April 27, 2018

What happens to you when you run in the heat?

It’s been quite a couple of weeks.

First we had a Commonwealth Games marathon that will always be remembered for Callum Hawkins’ dramatic collapse and the controversy about how he should have been assisted.

Then we had hot weather warnings ahead of the London Marathon with newspaper headlines predicting the hottest ever marathon sending everyone into a pre-race maranoia frenzy amid conjecture about the potential impact of the heat.

And then we had the actual race and it was indeed, the hottest ever London Marathon. It wasn’t just the heat by 2pm that was the issue (as has been the case in the past), it was hot on the way to the start!

And it had a significant impact.

There was a massive reduction in runners going under 3 hours – 1,108 as compared to 1,935 in 2017, and some analysis by our friend Pete Dyson showed that the heat had an impact of around 2% for the elite, 4-6% for those running under 3 hours, and 6-10% for those running over 3 hours.

The London Marathon were very good at telling everyone what to do in advance. There were emails, texts and tweets telling everyone to reduce their pace, drink fluids, reduce your pace, wear a hat, reduce your pace, pour water on yourself, reduce your pace, wear sunscreen and REDUCE YOUR BLOODY PACE!

I was staggered at how few people listened despite seeing what happened to Callum just a week earlier – for example, there were very few hats being paraded on the championship start and people were clearly battling with their pace from very early on.

Why was this?

Arrogance? – “it won’t affect me”

Stubbornness? – “I’ve trained for 3 hours so 3 hours it is.”

Anxiety? – “it’s too stressful to change my plans now”

Ambition? – “my target is 3.15, I’ve run 3.30 before, what’s the point of running 3.29, I want 3.15 or I might as well run 4.00”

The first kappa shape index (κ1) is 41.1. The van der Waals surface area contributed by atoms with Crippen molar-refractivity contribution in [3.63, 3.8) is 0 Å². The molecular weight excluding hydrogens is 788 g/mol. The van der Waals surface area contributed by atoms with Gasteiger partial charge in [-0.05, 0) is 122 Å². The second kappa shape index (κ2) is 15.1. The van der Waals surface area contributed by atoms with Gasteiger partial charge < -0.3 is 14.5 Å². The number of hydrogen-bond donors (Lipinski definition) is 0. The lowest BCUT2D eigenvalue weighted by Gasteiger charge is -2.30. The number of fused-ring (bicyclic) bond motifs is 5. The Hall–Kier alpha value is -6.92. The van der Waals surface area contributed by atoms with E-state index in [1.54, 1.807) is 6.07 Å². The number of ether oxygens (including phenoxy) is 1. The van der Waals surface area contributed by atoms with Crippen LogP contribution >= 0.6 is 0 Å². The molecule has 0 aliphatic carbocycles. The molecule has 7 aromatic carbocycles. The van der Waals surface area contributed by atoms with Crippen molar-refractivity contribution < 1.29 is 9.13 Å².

Uncertainty? – “I don’t know if or how much it will impact me so I’ll see how it goes”

A combination of the above perhaps?

All of these mental approaches led to positive splits. Rather than being a criticism of anyone that ran a positive split, this is an interesting insight into human motivation and goal setting which was missing from all the communication about what to do in the heat. We didn’t just need to slow down, we needed to rethink our measures of success, and potentially our measures of self-worth.

And herein lies the biggest danger in Milestone setting – that you commit to your goal so much that you put all the focus on the outcome such that when something out of our control comes along (like unexpected weather) and scuppers all those carefully laid and brilliantly executed plans, we despair. We despair because we link our finishing time to how we are judged by others and therefore how we judge ourselves.

At The Milestone Pursuit, we had a great set of athletes who were virtually all in or around the shape they wanted to be to hit their milestone so we had a difficult week talking to athletes about altering their plans.

In doing that I was mindful that I don’t usually support people having plan b’s for a race as I think that when things get tough people quickly shelve plan A if they have a plan B that they have consciously developed in advance. Instead I encourage people to have just one goal and to be single-minded about it. But on this occasion I felt that had to change. I encouraged everyone to think about what outcome they’d accept if they couldn’t hit their goal.

I suggested that while their goal (whatever that may be) is very important to them they must remember that the journey/process they’ve been through to get to this point is actually the more valuable thing. The process of training for a marathon is a life changing one in itself – among other things you get fitter, you get stronger and you get more mentally resilient. Regardless of what might happen in the race that alone should be a source of great pride.

People can get hung up on “time”, (for example, friends and family will often say “great time” not “great run” or “great performance”) but you are not defined as a person or an athlete, by the times you achieve. Instead, you are defined by how hard you’ve worked to get to the startline and how hard you try on the day. And finally, I encouraged everyone to think that in this particular race trying hard is about being especially patient with your pacing early on AND being especially brave when it gets tough.

This is the whole point of the Milestone Pursuit: Setting goals, understanding why they are so important to you and committing to them is absolutely critical to meeting them but so is investing in the pursuit AND especially with the marathon you should not tie your self worth to the outcome. You are much more than a time.

That’s how I think the London Marathon of 2018 will always be remembered. The toughest one ever, the one where everyone struggled (did you see how Mo Farah and Mary Keitany struggled at the end?) and the one that everyone will be forever proud of having completed despite very few people hitting their milestones. There weren’t many “great times”, but there were a lot of great runs and great performances.


posted by Steve Hobbs